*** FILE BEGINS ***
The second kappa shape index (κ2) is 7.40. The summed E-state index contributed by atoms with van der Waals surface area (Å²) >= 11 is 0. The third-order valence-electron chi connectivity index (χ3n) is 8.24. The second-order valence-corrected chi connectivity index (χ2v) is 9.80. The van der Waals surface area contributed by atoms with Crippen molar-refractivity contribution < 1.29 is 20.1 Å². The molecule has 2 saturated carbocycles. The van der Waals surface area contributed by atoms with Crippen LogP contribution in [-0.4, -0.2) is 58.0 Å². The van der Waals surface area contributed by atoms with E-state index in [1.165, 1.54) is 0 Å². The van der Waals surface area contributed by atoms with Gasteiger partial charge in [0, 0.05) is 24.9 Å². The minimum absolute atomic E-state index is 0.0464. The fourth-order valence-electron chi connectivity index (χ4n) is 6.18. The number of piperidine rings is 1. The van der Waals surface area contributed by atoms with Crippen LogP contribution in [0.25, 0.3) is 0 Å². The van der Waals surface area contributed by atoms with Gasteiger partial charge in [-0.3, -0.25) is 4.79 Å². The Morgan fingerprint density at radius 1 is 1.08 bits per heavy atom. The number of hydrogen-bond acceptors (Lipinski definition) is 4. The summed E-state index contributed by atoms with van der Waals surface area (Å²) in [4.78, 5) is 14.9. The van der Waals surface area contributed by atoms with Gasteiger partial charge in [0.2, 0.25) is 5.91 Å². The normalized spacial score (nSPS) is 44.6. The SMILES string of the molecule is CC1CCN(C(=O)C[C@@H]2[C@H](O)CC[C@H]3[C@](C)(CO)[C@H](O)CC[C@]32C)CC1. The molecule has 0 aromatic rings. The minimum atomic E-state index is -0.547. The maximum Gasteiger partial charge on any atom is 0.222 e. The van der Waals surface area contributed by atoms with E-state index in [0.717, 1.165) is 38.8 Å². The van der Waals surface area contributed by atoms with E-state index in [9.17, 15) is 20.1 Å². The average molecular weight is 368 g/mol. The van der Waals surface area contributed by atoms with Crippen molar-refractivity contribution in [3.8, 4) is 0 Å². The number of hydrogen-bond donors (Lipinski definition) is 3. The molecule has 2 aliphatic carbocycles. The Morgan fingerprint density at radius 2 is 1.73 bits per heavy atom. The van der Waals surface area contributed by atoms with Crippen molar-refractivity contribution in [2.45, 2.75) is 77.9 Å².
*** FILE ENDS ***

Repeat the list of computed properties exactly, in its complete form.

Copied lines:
The second kappa shape index (κ2) is 7.40. The summed E-state index contributed by atoms with van der Waals surface area (Å²) >= 11 is 0. The third-order valence-electron chi connectivity index (χ3n) is 8.24. The second-order valence-corrected chi connectivity index (χ2v) is 9.80. The van der Waals surface area contributed by atoms with Crippen molar-refractivity contribution < 1.29 is 20.1 Å². The molecule has 2 saturated carbocycles. The van der Waals surface area contributed by atoms with Crippen LogP contribution in [-0.4, -0.2) is 58.0 Å². The van der Waals surface area contributed by atoms with E-state index in [1.165, 1.54) is 0 Å². The van der Waals surface area contributed by atoms with Gasteiger partial charge in [0, 0.05) is 24.9 Å². The minimum absolute atomic E-state index is 0.0464. The fourth-order valence-electron chi connectivity index (χ4n) is 6.18. The number of piperidine rings is 1. The van der Waals surface area contributed by atoms with Crippen LogP contribution in [0.25, 0.3) is 0 Å². The van der Waals surface area contributed by atoms with Gasteiger partial charge in [-0.3, -0.25) is 4.79 Å². The Morgan fingerprint density at radius 1 is 1.08 bits per heavy atom. The number of hydrogen-bond acceptors (Lipinski definition) is 4. The summed E-state index contributed by atoms with van der Waals surface area (Å²) in [4.78, 5) is 14.9. The van der Waals surface area contributed by atoms with Gasteiger partial charge in [0.2, 0.25) is 5.91 Å². The normalized spacial score (nSPS) is 44.6. The SMILES string of the molecule is CC1CCN(C(=O)C[C@@H]2[C@H](O)CC[C@H]3[C@](C)(CO)[C@H](O)CC[C@]32C)CC1. The molecule has 0 aromatic rings. The minimum atomic E-state index is -0.547. The maximum Gasteiger partial charge on any atom is 0.222 e. The van der Waals surface area contributed by atoms with E-state index in [0.717, 1.165) is 38.8 Å². The van der Waals surface area contributed by atoms with E-state index in [9.17, 15) is 20.1 Å². The average molecular weight is 368 g/mol. The van der Waals surface area contributed by atoms with Crippen molar-refractivity contribution in [3.8, 4) is 0 Å². The number of hydrogen-bond donors (Lipinski definition) is 3. The molecule has 2 aliphatic carbocycles. The Morgan fingerprint density at radius 2 is 1.73 bits per heavy atom. The van der Waals surface area contributed by atoms with Crippen molar-refractivity contribution in [2.45, 2.75) is 77.9 Å².